Stochastic sensing: Stochastic sensing is a key enabler for the design of self-organizing networks and emerging IoT applications, including crowd-sensing and environmental monitoring. Our main contributions have focused on the development of a framework for design and analysis of wireless sensor networks, enabling multidimensional signal reconstruction from spatiotemporal stochastic sample. Specific contributions include:
- Generalized Sampling Theorems: Generalized the reconstruction of a stationary random process in one dimension, which, for regular sampling, was addressed by Balakrishnan and Lloyd based on Whittaker-Kotelnikov-Shannon sampling theory, while, for irregular sampling, was described by a Levinson’s theorem establishing the condition for perfect reconstruction.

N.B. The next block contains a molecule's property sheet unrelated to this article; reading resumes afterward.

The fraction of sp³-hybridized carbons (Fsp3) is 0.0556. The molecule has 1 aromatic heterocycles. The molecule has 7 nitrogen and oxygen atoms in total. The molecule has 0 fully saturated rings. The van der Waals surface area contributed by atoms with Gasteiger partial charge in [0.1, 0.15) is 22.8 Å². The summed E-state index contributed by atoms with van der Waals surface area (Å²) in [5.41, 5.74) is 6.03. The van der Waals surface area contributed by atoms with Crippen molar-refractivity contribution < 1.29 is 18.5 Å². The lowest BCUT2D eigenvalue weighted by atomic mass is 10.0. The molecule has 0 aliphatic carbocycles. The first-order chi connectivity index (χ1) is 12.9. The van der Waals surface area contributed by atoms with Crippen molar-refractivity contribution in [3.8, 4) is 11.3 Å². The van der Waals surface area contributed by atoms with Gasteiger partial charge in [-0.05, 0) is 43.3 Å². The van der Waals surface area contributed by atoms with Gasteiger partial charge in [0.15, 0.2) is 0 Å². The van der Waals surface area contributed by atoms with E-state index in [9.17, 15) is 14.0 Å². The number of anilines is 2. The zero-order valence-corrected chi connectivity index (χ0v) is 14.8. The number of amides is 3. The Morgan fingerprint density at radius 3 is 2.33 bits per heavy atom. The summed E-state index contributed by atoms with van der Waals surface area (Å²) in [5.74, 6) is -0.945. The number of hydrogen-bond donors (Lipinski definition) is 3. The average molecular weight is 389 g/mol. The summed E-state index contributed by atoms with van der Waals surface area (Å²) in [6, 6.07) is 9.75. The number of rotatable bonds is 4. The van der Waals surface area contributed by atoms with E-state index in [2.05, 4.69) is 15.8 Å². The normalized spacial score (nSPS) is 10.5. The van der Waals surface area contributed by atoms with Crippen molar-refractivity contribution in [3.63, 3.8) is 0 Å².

- Signal sampling and reconstruction in presence of uncertainties: Analyzed the sampling and reconstruction of spatiotemporal signals from randomly gathered samples in a multidimensional space. Derived the optimal interpolator as a function of signal properties (signal spectrum and spatial correlation) and sampling properties (inhomogeneous sensor spatial distribution, sample availability, and non-ideal knowledge of sensors positions). Characterized the impact of locations and measurements uncertainties on spatiotemporal signal reconstruction.